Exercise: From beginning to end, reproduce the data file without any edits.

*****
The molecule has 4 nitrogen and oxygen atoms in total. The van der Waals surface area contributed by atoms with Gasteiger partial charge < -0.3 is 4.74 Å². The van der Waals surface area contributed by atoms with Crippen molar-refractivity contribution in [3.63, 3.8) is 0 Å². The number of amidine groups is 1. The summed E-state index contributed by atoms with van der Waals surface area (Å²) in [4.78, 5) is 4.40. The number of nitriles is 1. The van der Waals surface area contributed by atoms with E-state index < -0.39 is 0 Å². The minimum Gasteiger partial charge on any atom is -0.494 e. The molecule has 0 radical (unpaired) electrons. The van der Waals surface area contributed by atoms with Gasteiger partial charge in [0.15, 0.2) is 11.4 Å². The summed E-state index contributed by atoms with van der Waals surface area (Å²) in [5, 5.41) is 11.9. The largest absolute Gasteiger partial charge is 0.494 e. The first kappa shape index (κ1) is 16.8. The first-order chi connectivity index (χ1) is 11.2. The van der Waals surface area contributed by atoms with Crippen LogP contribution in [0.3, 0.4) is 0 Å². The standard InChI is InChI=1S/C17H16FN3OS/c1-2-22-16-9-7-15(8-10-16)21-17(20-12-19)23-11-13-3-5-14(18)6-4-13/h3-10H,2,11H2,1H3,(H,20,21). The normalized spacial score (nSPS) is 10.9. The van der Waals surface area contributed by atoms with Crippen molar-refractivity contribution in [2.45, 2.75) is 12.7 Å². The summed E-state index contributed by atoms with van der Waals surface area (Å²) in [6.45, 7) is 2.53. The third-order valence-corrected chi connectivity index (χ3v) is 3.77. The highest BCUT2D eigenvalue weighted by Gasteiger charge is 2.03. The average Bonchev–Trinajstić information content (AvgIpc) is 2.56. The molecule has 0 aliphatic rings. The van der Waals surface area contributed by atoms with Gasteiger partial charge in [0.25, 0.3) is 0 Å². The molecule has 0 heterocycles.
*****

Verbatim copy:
The molecule has 4 nitrogen and oxygen atoms in total. The van der Waals surface area contributed by atoms with Gasteiger partial charge < -0.3 is 4.74 Å². The van der Waals surface area contributed by atoms with Crippen molar-refractivity contribution in [3.63, 3.8) is 0 Å². The number of amidine groups is 1. The summed E-state index contributed by atoms with van der Waals surface area (Å²) in [4.78, 5) is 4.40. The number of nitriles is 1. The van der Waals surface area contributed by atoms with E-state index < -0.39 is 0 Å². The minimum Gasteiger partial charge on any atom is -0.494 e. The molecule has 0 radical (unpaired) electrons. The van der Waals surface area contributed by atoms with Gasteiger partial charge in [0.15, 0.2) is 11.4 Å². The summed E-state index contributed by atoms with van der Waals surface area (Å²) in [5, 5.41) is 11.9. The largest absolute Gasteiger partial charge is 0.494 e. The first kappa shape index (κ1) is 16.8. The first-order chi connectivity index (χ1) is 11.2. The van der Waals surface area contributed by atoms with Crippen LogP contribution in [0.3, 0.4) is 0 Å². The standard InChI is InChI=1S/C17H16FN3OS/c1-2-22-16-9-7-15(8-10-16)21-17(20-12-19)23-11-13-3-5-14(18)6-4-13/h3-10H,2,11H2,1H3,(H,20,21). The normalized spacial score (nSPS) is 10.9. The van der Waals surface area contributed by atoms with Crippen molar-refractivity contribution in [2.45, 2.75) is 12.7 Å². The summed E-state index contributed by atoms with van der Waals surface area (Å²) in [6.45, 7) is 2.53. The third-order valence-corrected chi connectivity index (χ3v) is 3.77. The highest BCUT2D eigenvalue weighted by Gasteiger charge is 2.03. The average Bonchev–Trinajstić information content (AvgIpc) is 2.56. The molecule has 0 aliphatic rings. The van der Waals surface area contributed by atoms with Gasteiger partial charge in [0.25, 0.3) is 0 Å². The molecule has 0 heterocycles.